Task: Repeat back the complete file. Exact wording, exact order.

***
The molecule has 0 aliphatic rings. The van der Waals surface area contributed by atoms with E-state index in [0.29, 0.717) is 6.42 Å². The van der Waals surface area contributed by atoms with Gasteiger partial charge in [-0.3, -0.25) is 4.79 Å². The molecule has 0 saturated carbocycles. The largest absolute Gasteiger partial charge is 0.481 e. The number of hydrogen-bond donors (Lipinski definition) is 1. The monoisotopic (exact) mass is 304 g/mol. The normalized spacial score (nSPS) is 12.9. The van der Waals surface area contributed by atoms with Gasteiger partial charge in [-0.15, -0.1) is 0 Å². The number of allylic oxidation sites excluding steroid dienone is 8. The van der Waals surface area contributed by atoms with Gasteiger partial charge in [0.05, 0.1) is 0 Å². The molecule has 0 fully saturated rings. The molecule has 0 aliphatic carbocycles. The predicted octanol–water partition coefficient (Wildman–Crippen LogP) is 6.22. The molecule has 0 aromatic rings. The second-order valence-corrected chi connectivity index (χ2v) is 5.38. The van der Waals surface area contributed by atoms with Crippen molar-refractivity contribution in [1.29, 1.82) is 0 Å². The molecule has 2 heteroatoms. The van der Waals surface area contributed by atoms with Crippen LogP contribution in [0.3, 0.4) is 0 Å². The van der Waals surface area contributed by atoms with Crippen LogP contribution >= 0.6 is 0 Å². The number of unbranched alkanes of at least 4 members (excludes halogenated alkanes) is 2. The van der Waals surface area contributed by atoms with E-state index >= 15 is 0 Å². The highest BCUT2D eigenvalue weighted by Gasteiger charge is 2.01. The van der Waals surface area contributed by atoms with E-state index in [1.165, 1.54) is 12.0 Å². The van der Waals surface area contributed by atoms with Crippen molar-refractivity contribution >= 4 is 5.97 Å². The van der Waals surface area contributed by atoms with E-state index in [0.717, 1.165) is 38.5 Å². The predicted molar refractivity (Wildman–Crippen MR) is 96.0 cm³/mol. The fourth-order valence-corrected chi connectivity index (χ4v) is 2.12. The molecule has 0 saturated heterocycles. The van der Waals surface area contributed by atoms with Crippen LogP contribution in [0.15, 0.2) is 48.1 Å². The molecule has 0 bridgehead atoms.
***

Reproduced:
The molecule has 0 aliphatic rings. The van der Waals surface area contributed by atoms with E-state index in [0.29, 0.717) is 6.42 Å². The van der Waals surface area contributed by atoms with Gasteiger partial charge in [-0.3, -0.25) is 4.79 Å². The molecule has 0 saturated carbocycles. The largest absolute Gasteiger partial charge is 0.481 e. The number of hydrogen-bond donors (Lipinski definition) is 1. The monoisotopic (exact) mass is 304 g/mol. The normalized spacial score (nSPS) is 12.9. The van der Waals surface area contributed by atoms with Gasteiger partial charge in [-0.15, -0.1) is 0 Å². The number of allylic oxidation sites excluding steroid dienone is 8. The van der Waals surface area contributed by atoms with Gasteiger partial charge in [0.05, 0.1) is 0 Å². The molecule has 0 fully saturated rings. The molecule has 0 aliphatic carbocycles. The predicted octanol–water partition coefficient (Wildman–Crippen LogP) is 6.22. The molecule has 0 aromatic rings. The second-order valence-corrected chi connectivity index (χ2v) is 5.38. The van der Waals surface area contributed by atoms with Crippen molar-refractivity contribution in [1.29, 1.82) is 0 Å². The molecule has 2 heteroatoms. The van der Waals surface area contributed by atoms with Crippen LogP contribution in [0.3, 0.4) is 0 Å². The van der Waals surface area contributed by atoms with Crippen LogP contribution >= 0.6 is 0 Å². The number of unbranched alkanes of at least 4 members (excludes halogenated alkanes) is 2. The van der Waals surface area contributed by atoms with E-state index >= 15 is 0 Å². The highest BCUT2D eigenvalue weighted by Gasteiger charge is 2.01. The van der Waals surface area contributed by atoms with E-state index in [1.165, 1.54) is 12.0 Å². The van der Waals surface area contributed by atoms with Crippen molar-refractivity contribution >= 4 is 5.97 Å². The van der Waals surface area contributed by atoms with E-state index in [0.717, 1.165) is 38.5 Å². The predicted molar refractivity (Wildman–Crippen MR) is 96.0 cm³/mol. The fourth-order valence-corrected chi connectivity index (χ4v) is 2.12. The molecule has 0 saturated heterocycles. The van der Waals surface area contributed by atoms with Crippen LogP contribution in [0.15, 0.2) is 48.1 Å². The molecule has 0 bridgehead atoms.